Even though the animation does have some stiffness in it and there is a lot of standing around with dialogue coming from mouths we cannot see, I think it’s still has a decent animation given the resources and what they had to work with. It can be choppy and the flow might not be the most crisp as later animated features would prove but there is a charm to what is shown to the viewer and a passion showcasing their style and their skills getting the story across.

This movie has some flaws but it does have some Greek tragedy/Shakespearean elements to it that western audiences can relate to and have an understanding why Kenshiro must do what he has to. A man who loses his love must fight back against all odds and armies to reclaim his love from the clutches of a jealous rival and a hate ridden older brother. That’s a story audiences can understand and root for.

The violence is over the top and there are a lot of body parts exploding but luckily the paste like red blood that comes from the victims are not in focus and we usually move on to the next victim until we get to the boss of that stage and have the epic take down. If you are an anime fan or if you enjoy animation with an interesting plot and some dark elements on a budget, then you’d like this film. I think the story of Fist of the North Star has been around for a while but, I think new audiences would quite enjoy some of the over-the-top fight scenes and some of the gritty atmosphere that is very symbolic to a Mad Max or a reverse Waterworld.

The movie is on the streaming site Crackle.

 

 

 

 

 

 

 

 

 

 

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American Horror Story: Delicate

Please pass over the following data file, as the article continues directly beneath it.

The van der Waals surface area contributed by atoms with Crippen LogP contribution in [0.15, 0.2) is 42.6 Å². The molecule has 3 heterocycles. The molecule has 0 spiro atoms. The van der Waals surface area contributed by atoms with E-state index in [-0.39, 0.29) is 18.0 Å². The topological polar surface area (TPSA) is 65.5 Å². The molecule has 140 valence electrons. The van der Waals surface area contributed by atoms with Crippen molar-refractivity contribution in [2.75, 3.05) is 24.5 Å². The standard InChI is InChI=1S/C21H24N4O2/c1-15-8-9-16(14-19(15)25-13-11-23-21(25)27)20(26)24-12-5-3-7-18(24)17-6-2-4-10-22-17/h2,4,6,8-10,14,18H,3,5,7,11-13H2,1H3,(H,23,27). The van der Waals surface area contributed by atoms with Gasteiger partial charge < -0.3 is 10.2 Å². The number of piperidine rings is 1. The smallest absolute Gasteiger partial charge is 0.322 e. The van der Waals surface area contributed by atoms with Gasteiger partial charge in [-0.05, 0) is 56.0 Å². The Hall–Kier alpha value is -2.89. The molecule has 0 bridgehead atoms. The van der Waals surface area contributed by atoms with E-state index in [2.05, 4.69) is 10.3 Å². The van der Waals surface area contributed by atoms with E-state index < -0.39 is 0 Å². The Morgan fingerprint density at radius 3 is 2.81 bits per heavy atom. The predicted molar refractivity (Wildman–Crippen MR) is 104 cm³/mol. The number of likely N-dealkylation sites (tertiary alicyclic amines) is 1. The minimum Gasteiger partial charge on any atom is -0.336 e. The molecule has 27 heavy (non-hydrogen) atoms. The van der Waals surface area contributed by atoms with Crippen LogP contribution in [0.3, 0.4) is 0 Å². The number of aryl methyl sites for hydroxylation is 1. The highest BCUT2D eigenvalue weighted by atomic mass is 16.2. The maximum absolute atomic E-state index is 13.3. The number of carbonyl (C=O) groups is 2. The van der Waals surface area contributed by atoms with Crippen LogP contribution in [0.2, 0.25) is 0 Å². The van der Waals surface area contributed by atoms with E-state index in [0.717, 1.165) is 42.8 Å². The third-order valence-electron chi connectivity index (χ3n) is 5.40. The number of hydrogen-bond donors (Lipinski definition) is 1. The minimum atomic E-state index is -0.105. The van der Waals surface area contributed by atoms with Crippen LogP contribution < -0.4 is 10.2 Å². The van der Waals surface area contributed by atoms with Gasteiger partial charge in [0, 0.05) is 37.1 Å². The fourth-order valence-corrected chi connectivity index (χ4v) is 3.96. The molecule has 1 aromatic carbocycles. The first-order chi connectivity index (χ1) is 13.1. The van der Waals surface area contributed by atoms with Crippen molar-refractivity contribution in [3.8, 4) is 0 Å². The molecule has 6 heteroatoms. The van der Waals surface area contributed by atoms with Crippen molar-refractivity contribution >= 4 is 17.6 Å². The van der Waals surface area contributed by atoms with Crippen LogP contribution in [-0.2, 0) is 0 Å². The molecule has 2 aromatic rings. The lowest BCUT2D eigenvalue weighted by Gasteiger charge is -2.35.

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As most of us are already aware, the 12th Season of AHS has been fraught with all kinds of differences to the previous seasons, mainly in that this is the first one to be based entirely off a novel, ‘Delicate Condition’ by Danielle Valentine. The first half of the season aired in October 2023 to mediocre reviews, while the SAG-AFTRA strike caused production and airing delays for the latter half of the season, and the episodes of Part 2 were all cut to less than an hour long apiece. And none of that is even getting into the disjointed attempt at storytelling for Season 12, so let’s dive into this! 

Meet Anna Victoria Alcott (Emma Roberts), former young ling star of Hollywood now struggling to recapture fame as an adult, who wants a baby, very very badly. Bad enough to drive herself and her husband Dex (Matt Czuchry) through multiple unsuccessful rounds of IVF (in-vitro fertilization), bad enough to keep trying no matter how crushing each failure turns out to be, bad enough to involve her purported best friend and bougie publicist Siobhan Corbyn (Kim Kardashian) in her struggles, and maybe, just maybe, bad enough to give up on a burgeoning resurgence of her career after interest in her comeback role for The Auteur begins garnering her Oscar-worthy attention. 

So, Anna and Dex are going to go through yet another round of IVF, likely one of their last attempts at it, from a different doctor, Dr. Andrew Hill (Denis O’Hare), and clinic based on Siobhan’s recommendation. And already, strange things are beginning to happen to Anna – her appointments that she set herself begin springing up incorrectly, a doom saying woman called Preacher (Julia White) shows up spouting warnings about trusting no one, dire warnings appear in unlikely places, and BTW, it seems as though long-suffering but good-nurtured Dex has a side-piece too. It doesn’t help that Dex’s new partner at his art gallery, Sonia Shawcross (Annabelle Dexter-Jones), bears a striking resemblance to his dead ex-wife Adeline, either. Those spiked emerald heels start appearing weirdly too, and it seems as though no one will listen to Anna as she grows more and more suspicious that some sort of sinister cult has designs on her as-yet-unborn baby. At the same time, Anna tries to live the life of a successful returning actress, attending parties and gallery openings while draping her rapidly-expanding middle in shimmering fabrics and actively ‘campaigning’ for that little golden statue that most actors covet. Competition is fierce, even among her co-stars of The Auteur, and while Anna wants to be supportive of her fellow entertainers, she clearly appears to be incapable of doing both at the same time – wanting the baby and the little gold award at the same time is too much to ask, apparently.